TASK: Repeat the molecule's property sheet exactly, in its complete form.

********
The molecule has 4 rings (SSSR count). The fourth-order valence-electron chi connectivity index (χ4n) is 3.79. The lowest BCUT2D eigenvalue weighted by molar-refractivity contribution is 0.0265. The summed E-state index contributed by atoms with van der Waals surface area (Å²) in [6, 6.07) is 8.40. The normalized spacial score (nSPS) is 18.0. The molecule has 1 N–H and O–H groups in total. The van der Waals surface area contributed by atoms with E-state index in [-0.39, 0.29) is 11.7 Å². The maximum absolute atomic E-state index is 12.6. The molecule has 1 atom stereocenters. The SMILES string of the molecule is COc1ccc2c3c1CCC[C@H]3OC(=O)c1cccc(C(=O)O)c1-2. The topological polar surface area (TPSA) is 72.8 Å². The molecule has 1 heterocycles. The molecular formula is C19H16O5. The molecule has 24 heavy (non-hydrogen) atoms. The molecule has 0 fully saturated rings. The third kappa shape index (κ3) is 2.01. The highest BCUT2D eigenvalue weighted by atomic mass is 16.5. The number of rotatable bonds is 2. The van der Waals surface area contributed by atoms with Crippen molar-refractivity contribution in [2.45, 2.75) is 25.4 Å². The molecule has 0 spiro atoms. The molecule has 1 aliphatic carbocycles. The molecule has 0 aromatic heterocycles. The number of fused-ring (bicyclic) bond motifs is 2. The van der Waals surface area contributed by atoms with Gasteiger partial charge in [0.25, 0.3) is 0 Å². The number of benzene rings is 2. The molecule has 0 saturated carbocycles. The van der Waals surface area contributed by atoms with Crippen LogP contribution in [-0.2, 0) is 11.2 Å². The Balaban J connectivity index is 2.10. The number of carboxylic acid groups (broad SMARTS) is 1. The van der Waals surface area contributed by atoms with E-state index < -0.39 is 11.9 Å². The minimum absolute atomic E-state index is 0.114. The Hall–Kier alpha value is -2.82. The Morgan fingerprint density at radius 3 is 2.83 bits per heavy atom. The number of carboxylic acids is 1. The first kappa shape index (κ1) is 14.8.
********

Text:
The molecule has 4 rings (SSSR count). The fourth-order valence-electron chi connectivity index (χ4n) is 3.79. The lowest BCUT2D eigenvalue weighted by molar-refractivity contribution is 0.0265. The summed E-state index contributed by atoms with van der Waals surface area (Å²) in [6, 6.07) is 8.40. The normalized spacial score (nSPS) is 18.0. The molecule has 1 N–H and O–H groups in total. The van der Waals surface area contributed by atoms with E-state index in [-0.39, 0.29) is 11.7 Å². The maximum absolute atomic E-state index is 12.6. The molecule has 1 atom stereocenters. The SMILES string of the molecule is COc1ccc2c3c1CCC[C@H]3OC(=O)c1cccc(C(=O)O)c1-2. The topological polar surface area (TPSA) is 72.8 Å². The molecule has 1 heterocycles. The molecular formula is C19H16O5. The molecule has 24 heavy (non-hydrogen) atoms. The molecule has 0 fully saturated rings. The third kappa shape index (κ3) is 2.01. The highest BCUT2D eigenvalue weighted by atomic mass is 16.5. The number of rotatable bonds is 2. The van der Waals surface area contributed by atoms with Crippen molar-refractivity contribution in [2.45, 2.75) is 25.4 Å². The molecule has 0 spiro atoms. The molecule has 1 aliphatic carbocycles. The molecule has 0 aromatic heterocycles. The number of fused-ring (bicyclic) bond motifs is 2. The van der Waals surface area contributed by atoms with Gasteiger partial charge in [0.25, 0.3) is 0 Å². The number of benzene rings is 2. The molecule has 0 saturated carbocycles. The van der Waals surface area contributed by atoms with Crippen LogP contribution in [-0.2, 0) is 11.2 Å². The Balaban J connectivity index is 2.10. The number of carboxylic acid groups (broad SMARTS) is 1. The van der Waals surface area contributed by atoms with E-state index < -0.39 is 11.9 Å². The minimum absolute atomic E-state index is 0.114. The Hall–Kier alpha value is -2.82. The Morgan fingerprint density at radius 3 is 2.83 bits per heavy atom. The number of carboxylic acids is 1. The first kappa shape index (κ1) is 14.8.